Fear of “Asked to Go”

Everybody gets the blues sometimes, and that’s as true at one’s  job as it is outside the office. When the ennui sets in, it gets harder to retain the spring in your step as you head out to work each morning. The stress begins to show. You start coming up with reasons why your job is not right for you. But at a time when employees are being handed pink slips, it has become harder to assume that the “right job” is waiting for you just around the corner. So don’t rush to type up that resignation-give your job one more chance. Here are some tips on changing your job from “boring” to “interesting”.

This really is the first step to any change. List the problems you are having, and the possible solutions to them. Think about them, and you will find there are many small and big changes that could improve your situation. List those changes and start working to implement them-that effort will have to come from you. Be the vehicle of change.

It’s all in the mind, say psychologists. Recall the reasons why, during your first few months on the job, you thought it was a great one. Unless your work situation has changed drastically, some of those reasons probably still hold true. For instance, an operator in a call centre back office, hated the extended working hours at her workplace, yet spent a good five years at it simply because her colleagues were like an extended family. Cope up with the changes in the work situation which may last for a short duration.

Go back to that list of positive changes that you can make. Now is the time to bring them about. Often, the reason an employee wants to quit her job is that she feels she didn’t recieve what she deserves from her seniors. If you think you have been denied the promotion you deserve for instance, consider talking it out with your seniors. But before marching into your boss’s office waving your list of demands, review your own work critically-from the boss’s point of view. Of course, keep in mind that talking it out is best done only when you are on a strong footing to bring about real changes.

A good way to bring freshness to the same old job is to find new ways to do it better than before. It is this innovative outlook that has resulted in newer and improved versions of products and services in the market. Besides, at a personal level, being creatively involved will keep away the negative thoughts. In short reinvent your work.

A good number of people have quit their well-paying jobs simply because they feel their hard work is not appreciated. Often, this gives some people reason to blame their boss. But there’s always the possibility that the oversight was not deliberate. Too often, employees keep rather low profiles, and thus remain unnoticed. If you are feeling overlooked, consider that it may be time to get out of the shadows. There’s no call to brag about yourself; you can handle the situation in a subtle manner. When the opportunity-say, a regular feedback session-presents itself, take it to ensure that your boss is well aware of the efforts you have been putting in.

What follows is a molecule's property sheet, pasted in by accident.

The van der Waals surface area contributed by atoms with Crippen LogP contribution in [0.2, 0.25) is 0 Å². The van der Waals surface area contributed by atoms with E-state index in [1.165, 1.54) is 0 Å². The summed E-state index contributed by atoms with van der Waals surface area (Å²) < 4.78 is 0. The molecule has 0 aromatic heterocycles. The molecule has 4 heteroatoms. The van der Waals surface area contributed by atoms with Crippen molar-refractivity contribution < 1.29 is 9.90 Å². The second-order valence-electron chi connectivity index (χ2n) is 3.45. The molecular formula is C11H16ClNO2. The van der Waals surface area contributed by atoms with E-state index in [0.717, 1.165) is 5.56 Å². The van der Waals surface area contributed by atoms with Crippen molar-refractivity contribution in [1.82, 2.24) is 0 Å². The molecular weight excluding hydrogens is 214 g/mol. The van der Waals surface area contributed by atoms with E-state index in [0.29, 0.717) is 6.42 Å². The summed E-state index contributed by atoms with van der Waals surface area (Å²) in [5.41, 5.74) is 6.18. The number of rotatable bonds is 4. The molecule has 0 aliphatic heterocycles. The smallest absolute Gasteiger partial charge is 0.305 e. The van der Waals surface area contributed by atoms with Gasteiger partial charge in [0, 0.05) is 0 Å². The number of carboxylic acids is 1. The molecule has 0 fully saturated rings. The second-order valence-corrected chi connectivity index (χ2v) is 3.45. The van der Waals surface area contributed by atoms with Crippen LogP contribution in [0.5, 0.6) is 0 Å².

Often, the real reason people lose interest in their job is not the work itself, but the people at work. If there isn’t a single person in your office with whom you can get along professionally, it’s possible that the problem is yours, and not theirs. In today’s corporate scenario, the inability to work in a team is considered a weakness. Tackle difficult colleagues.

But assuming the problem is not with you, and a problematic colleague is really proving to be detrimental to your work, consider asking your supervisor to move you to another department, where you can meet new people, although you would also have to be ready to possibly do somewhat different work. Looking for a change within your existing corporate environment may be easier, if minor irritations are the issue.

Giving in to the impulse to quitting may seem the easy way out, but life may actually be easier if the problem can be reduced or fixed without giving up the job. Quitting is for smokers and not for job holders.

  • Valan

    Article is OK.Some personally we do no ,if some bodies tell us our weakness ,we will thing about it to change.

  • Kpsjadon

    Great article, but a bit of practicle aspect isn’t highlighted, in actual terms asking your boss about the goods you have achived is not not so easy….

  • Berniebop39

    I think its good that you would write an article like this to assist workers to stay in their jobs when they find it hard but this isnt suitable to certain industries such as the hospitality industry I speak from first hand experience with the economy the way it is in Ireland the hospitality outlets are having to downsize and delayer their organisations to help cut costs which sees the employee doing more work for less pay and no breaks but the time allowed for breaks is still being docked in their wages. Stress is fast becoming the number one cause of employees being absent from work and is costing small business over €550 million a year and the stressors causing the stress are realted to over-work poor communication from management and low pay. Any comments or solutions? ;-)  

  • Ratnaashokan

    very relevant and informative article.   The same problem I am facing in my office.

    thank you very much